Natural Disasters Image Gallery
Natural Disasters Image Gallery

Natural Disasters Image Gallery Your hurricane shelter will be much smaller than this one, but you must have enough supplies and enough room for everyone. See more pictures of natural disasters.

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­­When a hurricane barrels your way, you have a decision to make: Do I stay or do I go? If you live in a low-lying area, or near a lake, river or the sea, your choice is c­lear. If you're in an area that has any chance of flooding, you need to evacuate as soon as possible [source: Skinner].

However, if flooding poses no risk (check with your local emergency management office to make sure), and if you haven't been ordered to evacuate, you may choose to stay home, hunker down and ride out the storm. If you do stay, you'll have a better chance of survival if you're protected from wind-borne debris and projectiles like trees, branches, parts of houses, and even cars. You can get that protection in a stand-alone shelter outside your home or a fortified space inside your house, known as a safe room or in-residence shelter.

Stand-alone hurricane shelters are typically made of steel panels welded together into a box-shaped structure with a steel door and bolted to a concrete pad. Unless you have metalworking skills and tools, this is not a DIY project. You can expect to pay $5,000 and up for a shelter built to standards set by the Federal Emergency Management Agency (FEMA).

A stand-alone shelter strong enough to protect against a hurricane's fury could also be made of concrete fortified with reinforcing iron bars (known as rebar), fortified masonry blocks, or insulating concrete forms (foam molds into which concrete is poured, known as ICFs). To be built properly, a storm shelter can be designed by an engineer and built on-site by a contractor, or you can have a pre-fabricated unit delivered to your chosen site and assembled there. Companies that sell storm shelters include Armor Vault of Oklahoma City, Okla., and Steel Storm Shelters, based in Jackson, Tenn. These shelters are made for "extreme wind events" like tornadoes and hurricanes.­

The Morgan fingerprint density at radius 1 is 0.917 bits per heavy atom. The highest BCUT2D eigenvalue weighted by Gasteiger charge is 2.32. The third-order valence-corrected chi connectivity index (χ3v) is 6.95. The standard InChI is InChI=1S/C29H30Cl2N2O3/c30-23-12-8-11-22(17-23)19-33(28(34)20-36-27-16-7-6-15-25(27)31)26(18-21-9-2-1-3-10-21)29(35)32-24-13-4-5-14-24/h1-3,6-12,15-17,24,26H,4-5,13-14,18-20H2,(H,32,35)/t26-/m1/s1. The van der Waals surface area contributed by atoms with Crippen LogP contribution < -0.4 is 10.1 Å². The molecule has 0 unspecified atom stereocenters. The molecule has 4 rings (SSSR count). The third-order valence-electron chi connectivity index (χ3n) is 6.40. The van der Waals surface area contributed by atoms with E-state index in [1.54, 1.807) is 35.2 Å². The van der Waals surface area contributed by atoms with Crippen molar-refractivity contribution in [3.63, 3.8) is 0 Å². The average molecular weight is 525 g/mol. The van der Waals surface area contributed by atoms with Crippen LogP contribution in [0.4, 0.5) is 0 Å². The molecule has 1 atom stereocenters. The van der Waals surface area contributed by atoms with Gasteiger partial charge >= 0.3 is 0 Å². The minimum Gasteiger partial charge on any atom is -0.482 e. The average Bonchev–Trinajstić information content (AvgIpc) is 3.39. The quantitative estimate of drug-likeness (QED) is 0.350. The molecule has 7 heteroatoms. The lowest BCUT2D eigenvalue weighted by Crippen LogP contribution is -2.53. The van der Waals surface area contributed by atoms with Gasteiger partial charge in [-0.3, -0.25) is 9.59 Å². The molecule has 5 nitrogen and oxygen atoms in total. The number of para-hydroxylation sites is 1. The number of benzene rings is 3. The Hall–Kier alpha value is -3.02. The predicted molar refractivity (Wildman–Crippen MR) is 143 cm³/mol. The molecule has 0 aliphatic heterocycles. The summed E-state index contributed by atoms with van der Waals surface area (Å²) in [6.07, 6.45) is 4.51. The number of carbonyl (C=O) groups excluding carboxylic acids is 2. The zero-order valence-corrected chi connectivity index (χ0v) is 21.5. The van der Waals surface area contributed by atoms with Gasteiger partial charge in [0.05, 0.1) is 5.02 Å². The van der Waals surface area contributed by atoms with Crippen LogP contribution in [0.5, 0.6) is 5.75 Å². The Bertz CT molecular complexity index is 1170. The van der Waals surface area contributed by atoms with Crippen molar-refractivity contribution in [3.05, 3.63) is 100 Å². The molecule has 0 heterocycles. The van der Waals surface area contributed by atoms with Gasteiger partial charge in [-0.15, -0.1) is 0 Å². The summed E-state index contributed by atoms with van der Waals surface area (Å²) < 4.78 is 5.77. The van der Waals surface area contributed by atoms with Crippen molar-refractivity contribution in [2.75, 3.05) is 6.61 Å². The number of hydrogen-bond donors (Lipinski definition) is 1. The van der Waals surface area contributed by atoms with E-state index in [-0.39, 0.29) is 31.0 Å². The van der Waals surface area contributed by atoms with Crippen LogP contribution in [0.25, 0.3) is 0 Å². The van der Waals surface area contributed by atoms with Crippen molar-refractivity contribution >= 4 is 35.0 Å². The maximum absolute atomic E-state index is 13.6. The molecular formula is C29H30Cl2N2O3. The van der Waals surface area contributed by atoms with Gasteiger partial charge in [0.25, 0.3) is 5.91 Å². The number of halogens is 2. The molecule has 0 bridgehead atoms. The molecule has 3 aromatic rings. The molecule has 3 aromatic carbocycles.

­N­ow that we've convinced you to build some sort of hurricane shelter, how large should it be? It depends on the number of people in your household; FEMA suggests that your home hurricane shelter building have at least 10 square feet (­.93 square meters) of space per person, so a shelter made to house a family of five would need to be at least 50 square feet (4.65 square meters). You'll need even more space than that if you have sick or shut-in relations, as each bedridden person needs 30 square feet (2.8 square meters). For an idea of what you're up against, consider that a typical two-car garage measures 400 square feet (37.2 square meters).

If you'd rather build a safe room inside your house, read on to the next page for some ideas.

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